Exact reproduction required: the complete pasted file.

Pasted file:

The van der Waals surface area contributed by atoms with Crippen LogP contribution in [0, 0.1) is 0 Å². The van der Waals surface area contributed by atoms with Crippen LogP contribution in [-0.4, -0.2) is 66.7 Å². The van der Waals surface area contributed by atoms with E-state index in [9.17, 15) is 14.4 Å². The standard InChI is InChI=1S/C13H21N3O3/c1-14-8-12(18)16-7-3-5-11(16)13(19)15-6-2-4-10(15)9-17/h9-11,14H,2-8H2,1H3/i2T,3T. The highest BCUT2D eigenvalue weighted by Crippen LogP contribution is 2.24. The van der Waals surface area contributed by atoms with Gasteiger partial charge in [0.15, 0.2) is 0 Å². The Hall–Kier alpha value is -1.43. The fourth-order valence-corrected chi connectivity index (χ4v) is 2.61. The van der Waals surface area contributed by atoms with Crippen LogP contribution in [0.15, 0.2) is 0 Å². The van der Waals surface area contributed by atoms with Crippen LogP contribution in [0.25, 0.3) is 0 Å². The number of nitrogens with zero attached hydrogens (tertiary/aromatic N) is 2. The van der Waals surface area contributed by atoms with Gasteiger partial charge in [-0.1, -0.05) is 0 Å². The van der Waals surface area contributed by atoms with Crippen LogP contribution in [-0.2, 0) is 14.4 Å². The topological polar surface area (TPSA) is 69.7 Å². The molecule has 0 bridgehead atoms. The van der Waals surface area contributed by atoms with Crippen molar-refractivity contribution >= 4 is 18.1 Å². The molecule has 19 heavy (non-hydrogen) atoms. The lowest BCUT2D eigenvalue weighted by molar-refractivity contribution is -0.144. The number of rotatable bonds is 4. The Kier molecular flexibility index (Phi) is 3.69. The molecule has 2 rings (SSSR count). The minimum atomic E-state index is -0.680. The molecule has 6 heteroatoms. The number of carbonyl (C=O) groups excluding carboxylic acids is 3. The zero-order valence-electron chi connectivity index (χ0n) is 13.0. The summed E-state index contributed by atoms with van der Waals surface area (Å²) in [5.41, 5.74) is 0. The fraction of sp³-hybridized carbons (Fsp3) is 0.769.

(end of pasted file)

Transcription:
The van der Waals surface area contributed by atoms with Crippen LogP contribution in [0, 0.1) is 0 Å². The van der Waals surface area contributed by atoms with Crippen LogP contribution in [-0.4, -0.2) is 66.7 Å². The van der Waals surface area contributed by atoms with E-state index in [9.17, 15) is 14.4 Å². The standard InChI is InChI=1S/C13H21N3O3/c1-14-8-12(18)16-7-3-5-11(16)13(19)15-6-2-4-10(15)9-17/h9-11,14H,2-8H2,1H3/i2T,3T. The highest BCUT2D eigenvalue weighted by Crippen LogP contribution is 2.24. The van der Waals surface area contributed by atoms with Gasteiger partial charge in [0.15, 0.2) is 0 Å². The Hall–Kier alpha value is -1.43. The fourth-order valence-corrected chi connectivity index (χ4v) is 2.61. The van der Waals surface area contributed by atoms with Crippen LogP contribution in [0.15, 0.2) is 0 Å². The van der Waals surface area contributed by atoms with Crippen LogP contribution in [0.25, 0.3) is 0 Å². The number of nitrogens with zero attached hydrogens (tertiary/aromatic N) is 2. The van der Waals surface area contributed by atoms with Gasteiger partial charge in [-0.1, -0.05) is 0 Å². The van der Waals surface area contributed by atoms with Crippen LogP contribution in [-0.2, 0) is 14.4 Å². The topological polar surface area (TPSA) is 69.7 Å². The molecule has 0 bridgehead atoms. The van der Waals surface area contributed by atoms with Crippen molar-refractivity contribution >= 4 is 18.1 Å². The molecule has 19 heavy (non-hydrogen) atoms. The lowest BCUT2D eigenvalue weighted by molar-refractivity contribution is -0.144. The number of rotatable bonds is 4. The Kier molecular flexibility index (Phi) is 3.69. The molecule has 2 rings (SSSR count). The minimum atomic E-state index is -0.680. The molecule has 6 heteroatoms. The number of carbonyl (C=O) groups excluding carboxylic acids is 3. The zero-order valence-electron chi connectivity index (χ0n) is 13.0. The summed E-state index contributed by atoms with van der Waals surface area (Å²) in [5.41, 5.74) is 0. The fraction of sp³-hybridized carbons (Fsp3) is 0.769.